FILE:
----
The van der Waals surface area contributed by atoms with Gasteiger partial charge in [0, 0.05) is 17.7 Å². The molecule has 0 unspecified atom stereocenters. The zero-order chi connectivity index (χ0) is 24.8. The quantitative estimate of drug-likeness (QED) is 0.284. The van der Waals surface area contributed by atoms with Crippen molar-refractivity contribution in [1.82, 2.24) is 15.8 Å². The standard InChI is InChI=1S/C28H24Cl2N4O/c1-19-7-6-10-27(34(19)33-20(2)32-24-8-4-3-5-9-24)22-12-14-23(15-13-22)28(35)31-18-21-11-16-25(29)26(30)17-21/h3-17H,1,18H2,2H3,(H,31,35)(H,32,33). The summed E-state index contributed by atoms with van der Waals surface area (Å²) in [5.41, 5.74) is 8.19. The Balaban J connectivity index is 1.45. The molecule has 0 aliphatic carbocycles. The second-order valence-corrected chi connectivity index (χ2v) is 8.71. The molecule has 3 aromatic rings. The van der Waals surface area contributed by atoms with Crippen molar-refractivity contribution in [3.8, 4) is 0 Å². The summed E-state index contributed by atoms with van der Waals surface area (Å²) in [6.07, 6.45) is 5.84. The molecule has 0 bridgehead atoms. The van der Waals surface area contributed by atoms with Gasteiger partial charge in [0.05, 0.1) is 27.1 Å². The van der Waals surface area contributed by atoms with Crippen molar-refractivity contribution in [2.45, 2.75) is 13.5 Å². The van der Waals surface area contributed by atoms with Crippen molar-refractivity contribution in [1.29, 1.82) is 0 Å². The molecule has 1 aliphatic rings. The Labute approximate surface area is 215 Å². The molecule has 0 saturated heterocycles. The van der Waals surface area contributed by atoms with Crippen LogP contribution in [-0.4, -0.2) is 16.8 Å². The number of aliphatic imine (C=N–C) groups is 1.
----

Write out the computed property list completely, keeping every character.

The van der Waals surface area contributed by atoms with Gasteiger partial charge in [0, 0.05) is 17.7 Å². The molecule has 0 unspecified atom stereocenters. The zero-order chi connectivity index (χ0) is 24.8. The quantitative estimate of drug-likeness (QED) is 0.284. The van der Waals surface area contributed by atoms with Crippen molar-refractivity contribution in [1.82, 2.24) is 15.8 Å². The standard InChI is InChI=1S/C28H24Cl2N4O/c1-19-7-6-10-27(34(19)33-20(2)32-24-8-4-3-5-9-24)22-12-14-23(15-13-22)28(35)31-18-21-11-16-25(29)26(30)17-21/h3-17H,1,18H2,2H3,(H,31,35)(H,32,33). The summed E-state index contributed by atoms with van der Waals surface area (Å²) in [5.41, 5.74) is 8.19. The Balaban J connectivity index is 1.45. The molecule has 0 aliphatic carbocycles. The second-order valence-corrected chi connectivity index (χ2v) is 8.71. The molecule has 3 aromatic rings. The van der Waals surface area contributed by atoms with Crippen molar-refractivity contribution in [3.8, 4) is 0 Å². The summed E-state index contributed by atoms with van der Waals surface area (Å²) in [6.07, 6.45) is 5.84. The molecule has 0 bridgehead atoms. The van der Waals surface area contributed by atoms with Gasteiger partial charge in [0.05, 0.1) is 27.1 Å². The van der Waals surface area contributed by atoms with Crippen molar-refractivity contribution in [2.45, 2.75) is 13.5 Å². The van der Waals surface area contributed by atoms with Crippen molar-refractivity contribution in [1.29, 1.82) is 0 Å². The molecule has 1 aliphatic rings. The Labute approximate surface area is 215 Å². The molecule has 0 saturated heterocycles. The van der Waals surface area contributed by atoms with Crippen LogP contribution in [-0.4, -0.2) is 16.8 Å². The number of aliphatic imine (C=N–C) groups is 1.